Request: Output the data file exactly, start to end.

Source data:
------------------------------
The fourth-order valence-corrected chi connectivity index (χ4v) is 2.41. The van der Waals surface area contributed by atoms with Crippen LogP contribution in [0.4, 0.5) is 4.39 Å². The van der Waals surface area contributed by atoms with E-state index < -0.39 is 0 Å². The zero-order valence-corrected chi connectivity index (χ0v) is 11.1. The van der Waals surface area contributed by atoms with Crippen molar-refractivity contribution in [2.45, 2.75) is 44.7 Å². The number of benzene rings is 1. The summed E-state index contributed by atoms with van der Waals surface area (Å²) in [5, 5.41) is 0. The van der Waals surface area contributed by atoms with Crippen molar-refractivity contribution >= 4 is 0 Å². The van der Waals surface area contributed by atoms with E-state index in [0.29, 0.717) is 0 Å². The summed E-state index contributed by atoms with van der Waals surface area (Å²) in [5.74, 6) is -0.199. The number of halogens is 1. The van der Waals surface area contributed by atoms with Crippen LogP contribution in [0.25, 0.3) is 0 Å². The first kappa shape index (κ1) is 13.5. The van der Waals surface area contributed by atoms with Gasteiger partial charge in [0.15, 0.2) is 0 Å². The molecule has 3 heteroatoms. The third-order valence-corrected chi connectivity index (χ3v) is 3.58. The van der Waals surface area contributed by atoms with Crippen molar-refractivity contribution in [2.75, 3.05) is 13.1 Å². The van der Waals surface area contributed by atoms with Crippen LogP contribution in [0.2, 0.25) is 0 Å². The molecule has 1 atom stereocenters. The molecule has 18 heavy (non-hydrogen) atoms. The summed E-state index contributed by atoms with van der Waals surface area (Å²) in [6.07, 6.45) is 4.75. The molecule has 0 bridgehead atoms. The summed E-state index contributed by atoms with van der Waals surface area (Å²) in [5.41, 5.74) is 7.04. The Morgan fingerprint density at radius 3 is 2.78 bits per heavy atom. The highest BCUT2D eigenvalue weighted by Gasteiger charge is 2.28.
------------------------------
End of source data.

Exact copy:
The fourth-order valence-corrected chi connectivity index (χ4v) is 2.41. The van der Waals surface area contributed by atoms with Crippen LogP contribution in [0.4, 0.5) is 4.39 Å². The van der Waals surface area contributed by atoms with E-state index < -0.39 is 0 Å². The zero-order valence-corrected chi connectivity index (χ0v) is 11.1. The van der Waals surface area contributed by atoms with Crippen molar-refractivity contribution in [2.45, 2.75) is 44.7 Å². The number of benzene rings is 1. The summed E-state index contributed by atoms with van der Waals surface area (Å²) in [5, 5.41) is 0. The van der Waals surface area contributed by atoms with Crippen molar-refractivity contribution >= 4 is 0 Å². The van der Waals surface area contributed by atoms with E-state index in [0.29, 0.717) is 0 Å². The summed E-state index contributed by atoms with van der Waals surface area (Å²) in [5.74, 6) is -0.199. The number of halogens is 1. The van der Waals surface area contributed by atoms with Crippen LogP contribution in [0.25, 0.3) is 0 Å². The first kappa shape index (κ1) is 13.5. The van der Waals surface area contributed by atoms with Gasteiger partial charge in [0.15, 0.2) is 0 Å². The molecule has 3 heteroatoms. The third-order valence-corrected chi connectivity index (χ3v) is 3.58. The van der Waals surface area contributed by atoms with Crippen molar-refractivity contribution in [2.75, 3.05) is 13.1 Å². The van der Waals surface area contributed by atoms with Crippen LogP contribution in [0.2, 0.25) is 0 Å². The molecule has 1 atom stereocenters. The molecule has 18 heavy (non-hydrogen) atoms. The summed E-state index contributed by atoms with van der Waals surface area (Å²) in [6.07, 6.45) is 4.75. The molecule has 0 bridgehead atoms. The summed E-state index contributed by atoms with van der Waals surface area (Å²) in [5.41, 5.74) is 7.04. The Morgan fingerprint density at radius 3 is 2.78 bits per heavy atom. The highest BCUT2D eigenvalue weighted by Gasteiger charge is 2.28.